Delhi Air Quality

Delhi Air Quality

Delhi Air Quality

This article covers “Daily Current Affairs” and the topic details “Delhi Air Quality”. The topic “Delhi Air Quality” has relevance in the Environment section for the UPSC CSE exam.

Relevance of the topic “Delhi Air Quality”

For Prelims:
What is the status of Delhi Air Quality?

For Mains:
GS 3: Environment
What is Graded Response Action Plan (GRAP)?
What are the reasons for the bad air quality in the Delhi region?
Way Forward

Why in the news?

The air quality in the Delhi region is expected to improve in the coming days. In the past few days, the region has faced dusty storms coming from Haryana and Rajasthan

What is the status of Delhi Air Quality?

According to India Meteorological Department (IMD), the dust-raising strong winds flowing across Haryana and Delhi have increased particulate matter concentration significantly. 

What is Graded Response Action Plan (GRAP)?

The Graded Response Action Plan (GRAP) is an environmental action plan implemented by the Government of India to combat air pollution in the National Capital Region (NCR), which includes Delhi and its neighboring areas. 

GRAP was first introduced in 2017 and has since been revised and updated to address the severity of the air pollution problem in the region.

GRAP is designed to take into account the Air Quality Index (AQI) and trigger specific actions based on different levels of air pollution. It consists of a set of measures that are implemented in a graded manner, depending on the severity of pollution levels. 

The plan categorizes the AQI into different levels, such as moderate, poor, very poor, severe, and emergency. Each level triggers a specific set of actions to be taken by various government agencies and departments. These actions include:

  1. Closure of brick kilns and hot mix plants.
  2. Prohibition of garbage burning and strict enforcement of dust control measures at construction sites.
  3. Water sprinkling and mechanized road sweeping to reduce dust pollution.
  4. Strict enforcement of pollution control measures for industries and power plants.
  5. Intensification of public transport services, with a focus on electric vehicles and improving their frequency and capacity.
  6. Introduction of odd-even vehicle rationing schemes to reduce vehicular pollution.
  7. Implementation of measures to control open burning of agricultural waste and stubble.
  8. Introduction of emergency measures, such as banning the entry of trucks into Delhi, closing schools, and enforcing strict action against visibly polluting vehicles.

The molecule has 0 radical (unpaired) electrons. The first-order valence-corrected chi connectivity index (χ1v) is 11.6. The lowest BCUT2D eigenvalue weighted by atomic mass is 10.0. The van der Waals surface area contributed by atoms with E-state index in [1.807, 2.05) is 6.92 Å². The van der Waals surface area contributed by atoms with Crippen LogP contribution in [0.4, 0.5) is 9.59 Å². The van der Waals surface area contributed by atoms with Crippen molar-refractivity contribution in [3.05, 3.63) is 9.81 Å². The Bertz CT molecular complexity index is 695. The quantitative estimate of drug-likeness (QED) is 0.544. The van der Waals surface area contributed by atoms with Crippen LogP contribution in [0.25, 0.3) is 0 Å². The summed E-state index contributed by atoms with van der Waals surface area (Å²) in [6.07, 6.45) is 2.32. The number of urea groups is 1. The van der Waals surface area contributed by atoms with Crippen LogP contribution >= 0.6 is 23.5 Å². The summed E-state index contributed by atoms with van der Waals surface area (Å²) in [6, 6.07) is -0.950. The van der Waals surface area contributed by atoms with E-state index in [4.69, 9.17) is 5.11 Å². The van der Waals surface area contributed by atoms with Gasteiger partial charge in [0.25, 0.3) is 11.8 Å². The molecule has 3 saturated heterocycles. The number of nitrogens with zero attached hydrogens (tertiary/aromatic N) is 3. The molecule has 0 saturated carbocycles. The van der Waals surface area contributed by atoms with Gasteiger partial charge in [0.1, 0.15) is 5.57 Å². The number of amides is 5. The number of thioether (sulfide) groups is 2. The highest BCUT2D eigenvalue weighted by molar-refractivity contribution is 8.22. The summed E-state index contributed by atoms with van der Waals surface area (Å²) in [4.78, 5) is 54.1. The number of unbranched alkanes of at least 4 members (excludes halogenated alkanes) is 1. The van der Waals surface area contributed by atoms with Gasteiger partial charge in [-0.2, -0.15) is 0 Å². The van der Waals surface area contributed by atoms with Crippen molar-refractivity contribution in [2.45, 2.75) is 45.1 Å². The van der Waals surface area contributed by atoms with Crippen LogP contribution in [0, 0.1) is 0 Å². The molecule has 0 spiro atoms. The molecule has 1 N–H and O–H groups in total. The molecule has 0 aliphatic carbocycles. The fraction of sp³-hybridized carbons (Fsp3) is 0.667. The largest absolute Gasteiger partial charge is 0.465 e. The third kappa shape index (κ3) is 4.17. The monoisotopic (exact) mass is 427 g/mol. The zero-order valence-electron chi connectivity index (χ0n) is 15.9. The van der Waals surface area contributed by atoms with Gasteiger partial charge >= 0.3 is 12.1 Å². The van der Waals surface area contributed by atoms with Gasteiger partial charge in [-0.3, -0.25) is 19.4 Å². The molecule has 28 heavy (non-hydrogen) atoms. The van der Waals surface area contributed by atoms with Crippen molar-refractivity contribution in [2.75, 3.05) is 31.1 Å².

GRAP is implemented by a task force comprising representatives from various government agencies, including the Central Pollution Control Board (CPCB), the Delhi Pollution Control Committee (DPCC), and other concerned departments. The task force regularly monitors the air quality and recommends appropriate actions based on the pollution levels.

What are the reasons for the bad air quality in the Delhi region? 

There are several reasons for the poor air quality in the Delhi region. These factors contribute to the high levels of air pollution and the formation of a thick layer of smog during certain times of the year. Some of the main reasons for the bad air quality in Delhi include:

  1. Vehicular Emissions: The rapid increase in the number of vehicles on the roads of Delhi has led to a significant rise in vehicular emissions. 
  2. Industrial Pollution: The industrial activities in and around Delhi contribute to air pollution. 
  3. Construction and Dust Pollution: Construction activities generate a significant amount of dust, contributing to air pollution. 
  4. Agricultural Activities and Stubble Burning: In the neighboring states of Delhi, such as Punjab and Haryana, agricultural activities like stubble burning after harvest season contribute to air pollution in the region. 
  5. Waste Burning: Open burning of garbage, waste, and biomass releases pollutants into the air. Waste burning is a common practice in some areas, and the resulting emissions worsen air quality.
  6. Geography and Weather Conditions: Delhi’s geographical location and weather conditions exacerbate the problem of air pollution.
  7. Cooking and Biomass Fuel: In many households, especially in rural areas and slums, traditional cooking methods that use biomass fuels such as wood, crop residues, and cow dung emit smoke and pollutants indoors. The resulting indoor air pollution can also have an impact on outdoor air quality when doors and windows are opened.


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